I think it is commonly peoples' biggest expense on this forum. The majority seems frugal in most areas, with the exception of hobbies too (audiophiles, biking, fishing, etc).

                  However, when it comes to travel I would bet a lot of people here spend $20-50K a year.

                  Comment


                  • #10
                    Originally posted by Tim

                    This.
                    If, then, else. Just like the Excel formula. Run for own debt to income budget and then follow your results.
                    • You are from a behavioral finance standpoint rationalizing a "want" vs a "need".
                    • Even you admit that your current income would not support the purchase on a long term basis.
                    • This implies significant financial risk, do not ignore your instincts. If everything falls your way, you would be fine. Don't bet on that.
                    Actually explicitly running the numbers surprised me, because the WCI guideline for home debt is <2x income and expenses (mortgage, utilities) <20% of monthly income. A $1mill mortgage would be 2x our annual income, and the $5,200 (including insurance and property tax) mortgage payment would be 14% of monthly income. However, with the numbers in my original post, we would still be short or just making it. The only "luxury" expense I have in there is a nanny. As others have noted, vacation budget is super low, modest car budget, etc.

                    This is why I posted, because it seemed like the WCI home affordability guidelines were not making sense with my calculations. TBH I was really hoping someone would be like "oh that expense estimate is way too high," and that would explain it all!

                    Comment


                    • #11
                      Always budget for your current income.

                      Comment


                      • #12
                        Originally posted by penumbra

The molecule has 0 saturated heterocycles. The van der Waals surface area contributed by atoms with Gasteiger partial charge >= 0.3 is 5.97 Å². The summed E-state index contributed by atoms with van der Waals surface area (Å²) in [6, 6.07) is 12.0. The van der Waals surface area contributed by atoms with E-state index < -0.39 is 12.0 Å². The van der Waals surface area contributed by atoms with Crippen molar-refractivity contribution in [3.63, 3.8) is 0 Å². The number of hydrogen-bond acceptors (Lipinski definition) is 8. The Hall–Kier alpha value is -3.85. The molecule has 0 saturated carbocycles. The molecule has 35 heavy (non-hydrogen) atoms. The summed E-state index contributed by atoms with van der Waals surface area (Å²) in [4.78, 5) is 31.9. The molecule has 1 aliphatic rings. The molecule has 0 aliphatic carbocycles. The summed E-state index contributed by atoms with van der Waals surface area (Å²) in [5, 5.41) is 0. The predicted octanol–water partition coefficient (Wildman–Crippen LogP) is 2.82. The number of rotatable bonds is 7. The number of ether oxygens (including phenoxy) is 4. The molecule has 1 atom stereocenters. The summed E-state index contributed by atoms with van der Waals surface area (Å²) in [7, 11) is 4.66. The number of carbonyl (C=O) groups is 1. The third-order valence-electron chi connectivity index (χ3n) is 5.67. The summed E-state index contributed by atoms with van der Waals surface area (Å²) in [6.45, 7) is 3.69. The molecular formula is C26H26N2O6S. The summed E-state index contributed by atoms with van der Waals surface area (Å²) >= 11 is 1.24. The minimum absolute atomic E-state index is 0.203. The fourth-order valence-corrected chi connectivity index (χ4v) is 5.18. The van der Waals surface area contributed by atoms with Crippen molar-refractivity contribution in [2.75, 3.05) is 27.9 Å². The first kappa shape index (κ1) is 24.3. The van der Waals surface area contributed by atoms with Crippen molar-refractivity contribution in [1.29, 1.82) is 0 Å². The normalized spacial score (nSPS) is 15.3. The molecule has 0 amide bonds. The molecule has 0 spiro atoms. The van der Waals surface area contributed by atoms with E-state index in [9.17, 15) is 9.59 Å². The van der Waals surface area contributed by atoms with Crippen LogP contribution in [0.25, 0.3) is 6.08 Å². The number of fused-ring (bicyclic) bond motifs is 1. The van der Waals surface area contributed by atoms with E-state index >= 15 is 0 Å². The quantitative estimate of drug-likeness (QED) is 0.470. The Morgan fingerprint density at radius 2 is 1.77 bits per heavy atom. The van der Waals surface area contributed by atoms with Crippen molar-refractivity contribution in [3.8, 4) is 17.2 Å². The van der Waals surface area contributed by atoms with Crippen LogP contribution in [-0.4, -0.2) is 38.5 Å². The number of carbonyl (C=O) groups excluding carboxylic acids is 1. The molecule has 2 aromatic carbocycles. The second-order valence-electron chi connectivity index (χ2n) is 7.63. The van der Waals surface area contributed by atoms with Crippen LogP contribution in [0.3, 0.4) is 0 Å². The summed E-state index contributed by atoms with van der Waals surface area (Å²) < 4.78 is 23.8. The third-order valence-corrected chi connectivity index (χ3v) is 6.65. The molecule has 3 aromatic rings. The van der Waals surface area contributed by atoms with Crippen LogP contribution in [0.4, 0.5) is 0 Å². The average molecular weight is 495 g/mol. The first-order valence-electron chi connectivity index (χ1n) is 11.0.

Actually explicitly running the numbers surprised me, because the WCI guideline for home debt is <2x income and expenses (mortgage, utilities) <20% of monthly income. A $1mill mortgage would be 2x our annual income, and the $5,200 (including insurance and property tax) mortgage payment would be 14% of monthly income. However, with the numbers in my original post, we would still be short or just making it. The only "luxury" expense I have in there is a nanny. As others have noted, vacation budget is super low, modest car budget, etc.

                        This is why I posted, because it seemed like the WCI home affordability guidelines were not making sense with my calculations. TBH I was really hoping someone would be like "oh that expense estimate is way too high," and that would explain it all!
                        Well you do have a lot of room in your budget to cut things out temporarily if need be, and that's without the annual increase in your salary, you can always add the trimmed items as your salary increases.

                        Comment


                        • #13
                          Originally posted by penumbra

                          Actually explicitly running the numbers surprised me, because the WCI guideline for home debt is <2x income and expenses (mortgage, utilities) <20% of monthly income. A $1mill mortgage would be 2x our annual income, and the $5,200 (including insurance and property tax) mortgage payment would be 14% of monthly income. However, with the numbers in my original post, we would still be short or just making it. The only "luxury" expense I have in there is a nanny. As others have noted, vacation budget is super low, modest car budget, etc.